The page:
McCoy Manufacturing was a small American toy train producer based in
Kent, WA, founded by Bob McCoy Sr. and his family. McCoy was known for creating larger scale stamped steel trains,
and was part of a group of modern era Standard gauge train manufacturers.
Between 1957-61 McCoy Manufacturing specialized in crafting Standard gauge and 2⅞" gauge reproductions
of premium Lionel train line items originally from the 1900's-20's, and select American Flyer
pieces. Along with Model Engineering
Works and the Treasure House, McCoy also had a very successful business manufacturing Standard gauge parts. By the
1960's the major manufacturers like Lionel and
American Flyer had long ago abandoned production of Standard gauge trains and parts.
But train enthusiasts and collectors who owned and operated their pre-war era Standard gauge trains
had a strong need for repair and replacement parts for these treasured items. Operators favored the McCoy replacement
wheel-sets for their pre-war Standard gauge trains, as they believed that McCoy had done an excellent job with getting the
flanging on the wheels right. The flourishing demand for Standard gauge parts facilitated the ability for McCoy to begin funding the
manufacture of the reproduction Lionel and American Flyer products they would produce.
McCoy reproduced Lionel's #5 Special 0-4-0 and the #7 Standard gauge 4-4-0 steam
outline locomotive in brass and tinplate. An American Flyer prewar 4-4-2 Standard gauge #4694 steam outline loco and tender were also
reproduced. McCoy also made reproductions of the Lionel early 1900's 2⅞" gauge trains. Unlike the originals, these came unpowered,
but could be motorized. McCoy Manufacturing ceased building reproduction Lionel 2⅞" gauge and Lionel and American Flyer
Standard gauge items in 1965 after its owner, Bob McCoy, learned that people were artificially aging them and then selling them as originals.
Molds and tooling for the 2⅞" gauge reproduction products were later acquired by James Cohen.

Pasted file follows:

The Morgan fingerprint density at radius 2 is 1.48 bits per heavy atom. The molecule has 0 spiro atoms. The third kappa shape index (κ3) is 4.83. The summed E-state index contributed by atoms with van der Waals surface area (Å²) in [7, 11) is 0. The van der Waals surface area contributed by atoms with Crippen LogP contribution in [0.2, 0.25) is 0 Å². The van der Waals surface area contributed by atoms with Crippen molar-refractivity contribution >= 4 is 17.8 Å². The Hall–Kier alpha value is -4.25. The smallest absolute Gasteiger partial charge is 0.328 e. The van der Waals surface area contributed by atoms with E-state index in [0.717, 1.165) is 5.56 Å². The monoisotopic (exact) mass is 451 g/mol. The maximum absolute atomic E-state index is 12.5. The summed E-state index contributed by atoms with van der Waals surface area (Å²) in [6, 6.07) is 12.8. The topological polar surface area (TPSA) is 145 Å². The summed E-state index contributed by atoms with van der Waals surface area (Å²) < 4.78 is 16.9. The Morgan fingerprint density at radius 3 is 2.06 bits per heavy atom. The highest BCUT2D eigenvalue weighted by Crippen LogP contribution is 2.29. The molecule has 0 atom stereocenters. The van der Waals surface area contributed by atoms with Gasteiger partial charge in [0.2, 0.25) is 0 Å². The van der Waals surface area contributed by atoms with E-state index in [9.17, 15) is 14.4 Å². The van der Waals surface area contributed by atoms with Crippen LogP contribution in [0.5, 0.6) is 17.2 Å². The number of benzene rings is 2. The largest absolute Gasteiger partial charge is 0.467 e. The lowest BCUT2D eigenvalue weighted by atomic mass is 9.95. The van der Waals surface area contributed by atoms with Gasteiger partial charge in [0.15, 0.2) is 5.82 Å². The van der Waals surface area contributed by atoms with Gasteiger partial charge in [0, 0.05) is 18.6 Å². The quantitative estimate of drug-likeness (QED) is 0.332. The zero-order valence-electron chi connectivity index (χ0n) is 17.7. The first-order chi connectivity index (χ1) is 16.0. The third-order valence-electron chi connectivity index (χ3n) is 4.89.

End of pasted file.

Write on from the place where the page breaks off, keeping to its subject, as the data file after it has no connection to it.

In 1966 McCoy introduced its own Standard gauge line of trains. First issues were freight and passenger cars.
The operation was financed by making pulleys for rock tumblers. The inital catalog was only six pages, but by 1974 the catalog was
up to 32 pages. In 1969 the first electric locomotive was made in the form of The Cascade Railroad's #1 4-4-0
"Chief Seattle" steam engine. This engine was modeled after the Lionel pre-war Standard gauge #7 locomotive. McCoy also built their own
electric motors. Eventually diesel and electric outline engines were also produced. The Chief Jeremy 4-4-2 steam outline locomotive
was modeled after the American Flyer #4694. The 0-4-0 Little Chief steam outline loco was modeled after the Lionel #5.
The McCoy Pacific Northwest electric 4-4-4 was modled after the Ives #1764E 4-4-4. McCoy motors also became very popular, and oftentimes
reproduction Standard gauge locomotives made by other manufacturers, such as the Williams Reproductions Ltd. Lionel
#381E, #9 or #408E are misidentified as being made by McCoy. Because Williams produced these locomotives as dummies without power,
and hobbyists added the McCoy motors to them so they could run them on their layouts, the McCoy label was very prominent on the underside
of the power units with these motors installed.
By 1974 McCoy Manufacturing had made over 2,000 locomotives and 35,000 cars. By 1978 they were manufacturing 11 different loco types,
70 freight car types and 5 passenger types. Locomotive types in steam outline included the 0-4-0 Little Chief,
the 4-4-0 Chief Seattle, a 4-4-2 Chief Jeremy (American Flyer type) and a 4-6-0 Chief Cle Elam. Electric
outline locos included the 0-4-0 mini-brute, the 4-4-4, a Steeple Cab, and a 4-4-4-4 E-2 Cascade electric type.
Various individuals had input into the design of the McCoy trains. Herb Morley created the caboose, tank car,
hopper and passenger cars. Morley also designed and built the E2 Prototype 4-4-4-4 locomotive
using hand cut and riveted parts with modified Lionel motors. Bob McCoy developed the box car, gondola, stock car, log
car, bulkhead car, flat car, pipe car,
reefer, and drover caboose. George Templin also did designs for McCoy.
McCoy also offered a couple of different types of trolleys, a cable car, a hand car and
a very popular interurban set. Over the years McCoy also manufactured tinplate Standard gauge track